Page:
View of a bridge in Songdo Central Park in South Korea. Credit and © HG Esch Fotografie.

+ How can cities make the most of our attraction to water?

Apparently, one out of five people choose to live in a city that is located beside water. Perhaps it’s because it provides a sense of nature, or because it connects us to the surrounding world. Whatever the reason, there has always been a link between economic activity and the openness that waterfronts can provide to cities. Yet many cities around the world do not capitalise on this to spark revitalisation.

So how can cities make the most of our attraction to water? For me, the key to successful waterfront redevelopment is a perfect balance of uses that will bring a mix of people into the area.

Successful waterfront redevelopment in cities such as London and Baltimore contain an element of public space that attracts people to spend time by the water. If you mix this with high-end residential and commercial property you can ensure the economic sustainability of the project. And if you add in cultural activities and retail, you get the perfect mix to ensure a healthy development.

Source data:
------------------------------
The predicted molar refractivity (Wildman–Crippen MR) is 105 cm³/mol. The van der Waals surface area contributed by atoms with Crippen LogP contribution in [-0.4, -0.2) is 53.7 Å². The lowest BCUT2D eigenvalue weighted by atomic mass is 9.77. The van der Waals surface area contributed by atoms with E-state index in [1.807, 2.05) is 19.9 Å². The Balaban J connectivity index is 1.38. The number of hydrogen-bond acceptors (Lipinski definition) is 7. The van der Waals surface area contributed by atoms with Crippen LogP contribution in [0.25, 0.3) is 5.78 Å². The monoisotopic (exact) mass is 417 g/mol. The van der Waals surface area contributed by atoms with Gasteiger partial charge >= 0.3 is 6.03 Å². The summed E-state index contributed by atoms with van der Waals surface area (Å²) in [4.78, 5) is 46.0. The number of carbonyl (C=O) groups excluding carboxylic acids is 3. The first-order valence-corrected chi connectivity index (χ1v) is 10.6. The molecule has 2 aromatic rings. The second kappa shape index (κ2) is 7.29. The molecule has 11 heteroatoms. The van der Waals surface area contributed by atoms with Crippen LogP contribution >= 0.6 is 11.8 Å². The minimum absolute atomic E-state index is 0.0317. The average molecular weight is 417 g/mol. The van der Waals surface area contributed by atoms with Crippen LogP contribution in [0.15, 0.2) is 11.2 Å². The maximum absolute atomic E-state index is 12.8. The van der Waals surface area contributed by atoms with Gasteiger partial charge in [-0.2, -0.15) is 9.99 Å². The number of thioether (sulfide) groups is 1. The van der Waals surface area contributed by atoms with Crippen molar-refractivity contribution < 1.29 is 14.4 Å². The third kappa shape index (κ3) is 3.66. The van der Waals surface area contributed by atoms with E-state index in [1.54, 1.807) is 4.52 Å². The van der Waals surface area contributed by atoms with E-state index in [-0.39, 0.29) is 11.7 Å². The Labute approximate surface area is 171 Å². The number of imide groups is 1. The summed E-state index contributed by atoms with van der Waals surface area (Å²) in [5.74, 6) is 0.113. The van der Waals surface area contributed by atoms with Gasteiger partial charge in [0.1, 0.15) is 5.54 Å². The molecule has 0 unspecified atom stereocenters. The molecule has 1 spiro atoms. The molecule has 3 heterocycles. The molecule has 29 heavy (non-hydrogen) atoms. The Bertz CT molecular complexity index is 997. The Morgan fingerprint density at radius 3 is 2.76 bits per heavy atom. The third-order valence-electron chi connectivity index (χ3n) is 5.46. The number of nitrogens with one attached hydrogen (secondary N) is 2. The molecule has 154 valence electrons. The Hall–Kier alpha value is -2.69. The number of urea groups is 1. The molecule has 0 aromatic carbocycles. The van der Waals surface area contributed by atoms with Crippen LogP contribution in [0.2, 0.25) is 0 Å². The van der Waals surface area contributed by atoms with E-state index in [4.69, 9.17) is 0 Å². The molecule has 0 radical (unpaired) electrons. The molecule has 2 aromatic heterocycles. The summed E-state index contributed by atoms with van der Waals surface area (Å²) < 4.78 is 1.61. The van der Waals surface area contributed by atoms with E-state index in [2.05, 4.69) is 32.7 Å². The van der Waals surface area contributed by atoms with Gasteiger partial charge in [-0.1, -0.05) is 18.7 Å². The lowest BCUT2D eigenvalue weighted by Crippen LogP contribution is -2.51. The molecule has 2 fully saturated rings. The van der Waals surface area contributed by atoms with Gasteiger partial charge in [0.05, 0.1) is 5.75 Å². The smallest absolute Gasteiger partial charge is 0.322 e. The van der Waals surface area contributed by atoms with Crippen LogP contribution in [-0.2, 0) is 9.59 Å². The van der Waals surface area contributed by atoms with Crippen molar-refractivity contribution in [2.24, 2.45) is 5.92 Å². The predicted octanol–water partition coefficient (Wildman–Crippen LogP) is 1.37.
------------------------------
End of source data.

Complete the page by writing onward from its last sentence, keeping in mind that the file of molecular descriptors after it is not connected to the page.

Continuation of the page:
This is something we’re trying to do in in Santos, Brazil. Around 50km from Sao Paulo, Santos is the biggest port in Latin America and could be the blueprint model for waterside redevelopment in the region. By proposing the use of reclaimed land and better access for pedestrians, Arup studies have opened the door for the redevelopment of a 1.5km stretch of industrial harbour into a new core for the city and its visitors.

Santos makes the most of the site for commercial development while leaving vistas open and enabling people to stroll freely down to the waterfront. To be sustainable, it – like other waterfront redevelopments – has to address climate change, doing its part to mitigate the effects. And to ensure its success, the development must also ensure a good social mix of people.

Crucially, waterfront developments like Santos must be allowed to evolve. At Santos, we’ve worked to ensure land use is flexible and brought new technology into the waterfront with fibre optics and smart lighting. And we’ve proposed using systems to measure the emissions of the whole development to make sure it operates sustainably.

It is not a surprise to me that in a country like Brazil, which is experiencing rapid urban development, waterfront cities are transforming their old industrial areas. Waterfront sites provide land that’s suitable for redevelopment, close to city centres, well connected and, in some cases, that has existing buildings that can be reused.

Authorities and investors can see the economic benefit in bringing new activities closer to their waterfronts. For Brazilians, this could define a trend that happened in Europe in the early nineties: recover their city and their waterfront.

I expect other cities in other countries will follow. Their challenge will be getting it right.